Two Americans disembark at Playa Giron, one of the principal white-sand beaches of Cuba's Bay of Pigs. A group of Cubans waiting on the beach jump up and run toward them.
Despite the heavy history of the sands they tread, the Cubans do not confront the Americans as enemies, but as an opportunity. "My wife prepares a great lobster dinner, very cheap. What time will you come to eat?" asks one. "You want Cuban cigars, or some rum?" proposes another. "You have plenty of dollars, go buy us all some beer," demands a third, a little drunk.
The Bay of Pigs is the quintessential symbol of the Cuban revolution's triumph over the colossal northern neighbor's hostility and one of President Kennedy's biggest embarrassments. It was here that a small army of American-trained Cuban exiles disembarked April 17, 1961, intent on toppling the infant Communist regime of Fidel Castro. But the disastrous invasion was squelched within two days, leaving the young government fortified by its defeat of the American giant and by widespread international outrage and sympathy.
Given the importance of the site, one might expect the kind of shrine-like atmosphere that suffuses the Normandy beaches in France or Civil War battlegrounds in the US. Instead Playa Giron, one of the landing sites of the 1961 invaders, is dominated by a sprawling tourist resort. Even at the Bay of Pigs, the reverence one anticipates is supplanted by the Cuban hustle.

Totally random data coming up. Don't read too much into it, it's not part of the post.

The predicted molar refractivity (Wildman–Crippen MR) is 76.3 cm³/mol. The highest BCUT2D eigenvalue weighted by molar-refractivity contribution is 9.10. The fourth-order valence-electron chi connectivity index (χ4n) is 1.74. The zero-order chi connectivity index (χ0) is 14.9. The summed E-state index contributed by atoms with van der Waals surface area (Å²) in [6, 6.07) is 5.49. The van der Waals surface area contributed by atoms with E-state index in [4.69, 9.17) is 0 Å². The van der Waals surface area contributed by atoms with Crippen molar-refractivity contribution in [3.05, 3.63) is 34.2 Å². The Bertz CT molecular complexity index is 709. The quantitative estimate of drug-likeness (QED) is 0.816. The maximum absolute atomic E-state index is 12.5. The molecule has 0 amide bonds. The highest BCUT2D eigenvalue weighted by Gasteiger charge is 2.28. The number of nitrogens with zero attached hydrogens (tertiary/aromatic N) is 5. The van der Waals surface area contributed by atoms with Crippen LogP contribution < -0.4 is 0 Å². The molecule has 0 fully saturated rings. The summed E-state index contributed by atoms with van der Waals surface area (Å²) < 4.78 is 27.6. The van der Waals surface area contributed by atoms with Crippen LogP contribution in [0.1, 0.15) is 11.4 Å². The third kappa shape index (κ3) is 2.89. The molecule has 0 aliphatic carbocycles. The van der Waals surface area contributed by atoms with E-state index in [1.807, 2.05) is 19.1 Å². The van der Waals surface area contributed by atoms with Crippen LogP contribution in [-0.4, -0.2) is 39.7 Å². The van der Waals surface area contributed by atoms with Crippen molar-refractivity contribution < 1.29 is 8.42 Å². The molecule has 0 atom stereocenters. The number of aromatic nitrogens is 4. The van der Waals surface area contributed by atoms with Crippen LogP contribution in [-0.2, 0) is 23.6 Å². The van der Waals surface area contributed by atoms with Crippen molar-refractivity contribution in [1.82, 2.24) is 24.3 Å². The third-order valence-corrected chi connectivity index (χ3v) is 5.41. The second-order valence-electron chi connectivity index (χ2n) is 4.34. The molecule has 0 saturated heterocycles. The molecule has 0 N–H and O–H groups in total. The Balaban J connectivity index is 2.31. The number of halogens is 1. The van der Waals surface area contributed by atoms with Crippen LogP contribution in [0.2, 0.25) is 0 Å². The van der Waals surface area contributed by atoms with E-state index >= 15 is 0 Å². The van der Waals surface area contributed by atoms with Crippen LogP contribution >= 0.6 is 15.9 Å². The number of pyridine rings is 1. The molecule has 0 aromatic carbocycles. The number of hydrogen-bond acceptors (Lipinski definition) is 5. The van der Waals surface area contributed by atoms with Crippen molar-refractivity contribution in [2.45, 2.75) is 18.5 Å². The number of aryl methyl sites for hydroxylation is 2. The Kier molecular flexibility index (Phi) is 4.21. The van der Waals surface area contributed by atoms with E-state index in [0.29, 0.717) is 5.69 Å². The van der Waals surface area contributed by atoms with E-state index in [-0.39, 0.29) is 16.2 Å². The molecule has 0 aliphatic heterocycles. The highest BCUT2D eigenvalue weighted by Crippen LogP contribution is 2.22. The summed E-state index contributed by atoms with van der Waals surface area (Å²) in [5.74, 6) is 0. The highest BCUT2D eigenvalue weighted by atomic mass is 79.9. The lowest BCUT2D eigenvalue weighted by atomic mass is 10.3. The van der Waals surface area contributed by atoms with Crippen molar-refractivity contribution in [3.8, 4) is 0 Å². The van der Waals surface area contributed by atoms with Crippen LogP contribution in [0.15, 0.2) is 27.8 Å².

Situated more than two hours by car from Havana on Cuba's southern shore, Playa Giron does offer a museum that draws busloads of schoolchildren and tourists every year. "Giron: Victoria del Socialismo" (Giron: Victory of Socialism) is the giant legend greeting visitors to the museum, which is housed inside a low-slung building reminiscent of 1960s school buildings in the US.
The exhibit gives a feeling for how the ill-fated invasion galvanized the Cuban people's nationalist spirit and solidified support for the revolution - both inside Cuba and throughout Latin America. "The mercenaries brought planes, boats, tanks," one exhibit panel explains, "but nothing was equal to the determination of the people to defend the revolution." It also puts a human face on the invasion's cost to Cuba. One wall carries the legend "Heroes of Giron," under which hang the pictures of more than 150 Cubans who died repelling the invasion.
Predictably, exhibit texts describing the invasion are full of references to "Yankee imperialists" and quotes from President Castro like the following: "This is what they cannot pardon us for - that we have made here a socialist revolution in the nostrils of the United States." An American can come away feeling a bit like an Englishman must feel after visiting the Concord Bridge in Massachusetts where "the shot heard round the world" began the American Revolution.
But according to a gardener at the Playa Giron museum, there are no hard feelings toward the few Americans who visit the museum. "Governments are one thing, the people are something else," he says. "The American people aren't guilty for what their government did."